Alexander in Tertiary Education

What does Alexander offer students in Tertiary Education?

Alexander helps students develop useful life skills, by being able to identify and change their reactions. Alexander helps them learn to look after themselves and deal with the pressure of life at college or university by learning to let go of harmful habits of tension - mental, physical and emotional.   They learn to take responsibility for their choices and to cope with life’s changing circumstances.

It is possible to learn, through Alexander, a physical literacy of movement and poise, and to become mindfully aware of the interconnectedness of body and mind.  Movement becomes more co-ordinated and comfortable; especially important in the long hours of sitting that studying can require. 

Alexander lessons help students learn to listen to themselves, to develop clarity of thought and to connect to the world around them, in a new way.  Students learn more control over their attention and awareness, helping them to concentrate with more ease and to notice how they are responding to and approaching their studying, practice, exams and performance. 

Students of Alexander develop strategies to be strong in the face of challenges and that getting things wrong is part of the learning process.  Resilience comes from a “how to” approach not an “at any cost” attitude and as a result: less stress and more balanced energies.

Once students learn Alexander’s Principles and how to apply them, this ‘embodied wisdom’ means they can more easily undertake academic work or any practical activity with intelligence, grace and skill, helping them to achieve their personal best in all fields of endeavor.


“When once a reasonably adequate part of a new generation has become properly coordinated, we shall have assurance for the first time that men and women in the future will be able to stand on their own feet, equipped with satisfactory psycho-physical equilibrium to meet with readiness, confidence, and happiness instead of fear, confusion, and discontent, the buffetings and contingencies of their surroundings.”  John Dewey.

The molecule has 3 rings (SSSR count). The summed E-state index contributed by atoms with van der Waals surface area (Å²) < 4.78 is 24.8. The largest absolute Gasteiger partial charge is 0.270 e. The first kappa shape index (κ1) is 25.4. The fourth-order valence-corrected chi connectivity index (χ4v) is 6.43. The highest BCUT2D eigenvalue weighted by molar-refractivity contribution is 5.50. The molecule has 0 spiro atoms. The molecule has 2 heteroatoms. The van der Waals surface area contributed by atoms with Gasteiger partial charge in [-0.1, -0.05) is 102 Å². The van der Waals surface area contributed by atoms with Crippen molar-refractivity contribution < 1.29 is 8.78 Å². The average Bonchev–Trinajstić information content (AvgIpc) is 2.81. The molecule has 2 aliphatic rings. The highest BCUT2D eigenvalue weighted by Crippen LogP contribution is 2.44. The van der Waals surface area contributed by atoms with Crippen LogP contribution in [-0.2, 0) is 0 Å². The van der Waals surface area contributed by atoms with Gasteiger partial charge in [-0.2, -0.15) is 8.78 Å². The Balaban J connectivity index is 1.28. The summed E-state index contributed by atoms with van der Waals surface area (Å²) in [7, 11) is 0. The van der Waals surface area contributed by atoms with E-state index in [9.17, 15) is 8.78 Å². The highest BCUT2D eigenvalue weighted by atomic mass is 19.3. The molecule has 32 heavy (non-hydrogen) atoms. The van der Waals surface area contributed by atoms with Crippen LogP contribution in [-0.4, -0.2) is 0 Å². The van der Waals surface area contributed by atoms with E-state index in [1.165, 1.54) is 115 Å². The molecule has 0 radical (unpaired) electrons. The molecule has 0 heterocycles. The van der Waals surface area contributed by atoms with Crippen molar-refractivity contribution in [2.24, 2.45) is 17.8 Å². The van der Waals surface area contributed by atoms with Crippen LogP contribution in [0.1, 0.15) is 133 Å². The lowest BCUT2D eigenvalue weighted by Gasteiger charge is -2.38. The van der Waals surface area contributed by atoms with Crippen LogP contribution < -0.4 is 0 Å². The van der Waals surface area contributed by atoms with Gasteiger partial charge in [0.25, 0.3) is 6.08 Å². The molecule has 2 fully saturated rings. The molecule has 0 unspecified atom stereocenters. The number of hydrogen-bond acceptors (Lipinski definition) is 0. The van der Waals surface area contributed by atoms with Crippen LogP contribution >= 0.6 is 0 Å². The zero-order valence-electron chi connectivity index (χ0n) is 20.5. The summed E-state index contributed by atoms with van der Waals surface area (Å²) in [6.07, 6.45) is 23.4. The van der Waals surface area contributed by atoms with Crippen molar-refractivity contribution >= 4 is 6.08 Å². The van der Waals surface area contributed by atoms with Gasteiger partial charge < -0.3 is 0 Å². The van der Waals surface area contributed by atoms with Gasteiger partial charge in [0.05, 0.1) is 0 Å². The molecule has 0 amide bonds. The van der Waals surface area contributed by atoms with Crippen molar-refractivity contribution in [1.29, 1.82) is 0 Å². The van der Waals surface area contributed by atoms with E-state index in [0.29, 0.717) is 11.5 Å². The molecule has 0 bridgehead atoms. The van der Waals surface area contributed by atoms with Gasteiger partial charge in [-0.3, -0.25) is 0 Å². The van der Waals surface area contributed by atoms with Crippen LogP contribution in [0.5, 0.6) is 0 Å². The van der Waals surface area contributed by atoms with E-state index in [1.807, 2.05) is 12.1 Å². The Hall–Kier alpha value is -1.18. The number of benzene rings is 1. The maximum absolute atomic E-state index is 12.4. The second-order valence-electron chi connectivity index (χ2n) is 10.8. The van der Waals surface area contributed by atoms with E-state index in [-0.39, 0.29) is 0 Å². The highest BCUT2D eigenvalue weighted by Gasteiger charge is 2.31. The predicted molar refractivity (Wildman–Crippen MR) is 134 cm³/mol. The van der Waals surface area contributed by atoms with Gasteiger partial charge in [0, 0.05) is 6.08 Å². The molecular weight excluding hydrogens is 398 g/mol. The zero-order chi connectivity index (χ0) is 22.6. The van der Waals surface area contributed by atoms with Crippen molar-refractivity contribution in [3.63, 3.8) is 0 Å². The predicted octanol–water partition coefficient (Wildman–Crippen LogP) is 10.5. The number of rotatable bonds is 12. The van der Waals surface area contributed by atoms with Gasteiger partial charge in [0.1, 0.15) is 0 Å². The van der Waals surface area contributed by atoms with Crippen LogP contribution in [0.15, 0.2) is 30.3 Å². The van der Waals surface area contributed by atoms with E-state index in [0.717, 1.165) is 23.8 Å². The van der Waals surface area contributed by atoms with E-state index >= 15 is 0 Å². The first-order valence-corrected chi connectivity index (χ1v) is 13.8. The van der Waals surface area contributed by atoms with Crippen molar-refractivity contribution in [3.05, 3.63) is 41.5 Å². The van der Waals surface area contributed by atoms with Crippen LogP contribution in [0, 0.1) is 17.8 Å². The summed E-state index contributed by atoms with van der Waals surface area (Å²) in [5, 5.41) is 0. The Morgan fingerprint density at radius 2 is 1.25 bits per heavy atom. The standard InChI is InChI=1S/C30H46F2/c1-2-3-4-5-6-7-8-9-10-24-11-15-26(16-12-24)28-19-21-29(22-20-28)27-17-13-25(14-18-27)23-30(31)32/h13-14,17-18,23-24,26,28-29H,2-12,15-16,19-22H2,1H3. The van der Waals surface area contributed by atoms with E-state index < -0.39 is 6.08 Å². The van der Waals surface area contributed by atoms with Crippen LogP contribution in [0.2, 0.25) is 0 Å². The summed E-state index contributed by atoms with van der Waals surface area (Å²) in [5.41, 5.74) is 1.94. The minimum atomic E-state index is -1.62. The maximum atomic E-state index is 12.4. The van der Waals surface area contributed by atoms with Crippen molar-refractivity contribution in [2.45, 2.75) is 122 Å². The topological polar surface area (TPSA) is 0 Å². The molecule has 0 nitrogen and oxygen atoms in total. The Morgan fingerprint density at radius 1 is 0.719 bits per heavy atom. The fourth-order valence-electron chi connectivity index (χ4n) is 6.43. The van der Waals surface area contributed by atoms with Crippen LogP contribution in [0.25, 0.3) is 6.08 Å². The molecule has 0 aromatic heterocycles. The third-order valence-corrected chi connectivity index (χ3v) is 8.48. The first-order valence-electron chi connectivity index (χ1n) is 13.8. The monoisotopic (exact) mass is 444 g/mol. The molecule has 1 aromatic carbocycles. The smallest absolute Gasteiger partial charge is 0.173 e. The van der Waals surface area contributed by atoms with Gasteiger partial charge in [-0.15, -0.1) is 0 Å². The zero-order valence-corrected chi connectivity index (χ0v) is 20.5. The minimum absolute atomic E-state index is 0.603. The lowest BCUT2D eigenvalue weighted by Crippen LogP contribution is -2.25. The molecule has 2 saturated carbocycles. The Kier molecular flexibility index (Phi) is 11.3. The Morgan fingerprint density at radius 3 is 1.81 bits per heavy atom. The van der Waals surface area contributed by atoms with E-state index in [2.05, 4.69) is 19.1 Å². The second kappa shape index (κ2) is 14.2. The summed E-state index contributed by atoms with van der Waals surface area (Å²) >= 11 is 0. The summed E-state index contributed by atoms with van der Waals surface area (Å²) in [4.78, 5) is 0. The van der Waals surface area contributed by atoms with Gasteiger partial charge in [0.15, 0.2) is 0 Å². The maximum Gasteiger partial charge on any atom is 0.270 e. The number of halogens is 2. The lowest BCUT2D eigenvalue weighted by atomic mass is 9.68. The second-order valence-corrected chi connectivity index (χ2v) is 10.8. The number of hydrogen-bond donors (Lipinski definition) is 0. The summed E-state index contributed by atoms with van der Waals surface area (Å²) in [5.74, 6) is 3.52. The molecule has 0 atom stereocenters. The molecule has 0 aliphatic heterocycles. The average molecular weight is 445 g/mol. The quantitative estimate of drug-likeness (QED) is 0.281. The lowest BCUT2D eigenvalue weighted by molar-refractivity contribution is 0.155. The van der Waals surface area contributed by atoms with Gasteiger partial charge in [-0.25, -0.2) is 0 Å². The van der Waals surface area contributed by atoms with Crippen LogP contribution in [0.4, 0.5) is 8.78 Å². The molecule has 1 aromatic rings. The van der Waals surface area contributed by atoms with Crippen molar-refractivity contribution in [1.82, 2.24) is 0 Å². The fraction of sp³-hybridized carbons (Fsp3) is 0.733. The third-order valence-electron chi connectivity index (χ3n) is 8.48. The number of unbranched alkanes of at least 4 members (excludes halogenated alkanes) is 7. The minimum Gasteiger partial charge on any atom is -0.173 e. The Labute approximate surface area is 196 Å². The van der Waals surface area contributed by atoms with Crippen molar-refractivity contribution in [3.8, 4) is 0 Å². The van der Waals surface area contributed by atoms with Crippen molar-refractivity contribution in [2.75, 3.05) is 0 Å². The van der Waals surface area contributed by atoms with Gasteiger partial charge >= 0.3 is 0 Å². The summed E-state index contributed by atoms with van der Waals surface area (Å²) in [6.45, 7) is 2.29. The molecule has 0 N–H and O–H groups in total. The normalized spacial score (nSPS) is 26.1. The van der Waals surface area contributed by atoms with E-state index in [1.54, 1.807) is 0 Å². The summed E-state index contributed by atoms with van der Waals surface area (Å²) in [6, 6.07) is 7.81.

Students report that Alexander work has helped them improve their performance. They notice they don’t feel so overwhelmed by the pressure of curriculums and exams and they find they enjoy life more. 

Student quotes:

My Alexander lessons were transformative, a glimpse of another way of living life. They were 30 minutes of heaven each week where I could go and just Be, a space free of expectation and judgment where I decompressed where I emerged with lightness of body and spirit.

Lucy Reeves (student at the Royal College of Music)

Having found the Alexander Technique it will be something I use for the rest of my life, learning and discovering more about myself.

Peter (student at Arts Educational Schools)

It is so nice to be reminded to take time for myself, to focus on developing an internal relaxation and sense of balance and then to project this onto my interactions with the outside world. But these feelings are not restricted to the lesson: [Alexander's] teachings are revelations of a way of life which promotes a permanent change in attitude towards posture, breathing and singing/playing.

Joseph Zubier (Choral Scholar at King's College, Cambridge)



How will it work?

Our Alexander teachers are STAT qualified and have completed a 3 year training; all have DBS checks and are insured to work on a one to one basis as well as in groups. There is usually an element of hands on work alongside the work of thinking in activity, conversations and reflection that help students to become more aware of themselves.

Where is it currently taught?

The Alexander Technique is taught in many universities, music colleges, drama schools and dance schools across the Britain, Europe, America, Australia and Japan. See Where Alexander Technique is Taught for a full list.

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History of Alexander Technique in Tertiary Education and Dr. Wilfred Barlow’s research:

The teaching of the Alexander Technique in tertiary education began over 60 years ago at the Royal College of music and the Central School of Speech and Drama where experiments were done with the students, by Dr Wilfred Barlow, an esteemed Doctor and Alexander teacher.

This showed that the Singing and Acting students who had regular Alexander lessons improved way beyond what was expected of them. The conclusion of the experiment was that Alexander lessons should be the basis of the education for all students there.

Since that experiment Alexander has been taught at the Royal College of Music for the last 60 years and is now part of the degree there and is currently taught in every Major music colleges and many of the Drama schools and Universities in Britain  and around the world. 

Other examples:

Oxford University
Arts Educational School of Arts
Rose Bruford College
The Royal Academy of Music 
Guildhall School of Music and Drama 
Trinity College of Music

See Where Alexander Technique is Taught for a full list.

How to find out more

To talk to someone, email or ask any questions, please contact us.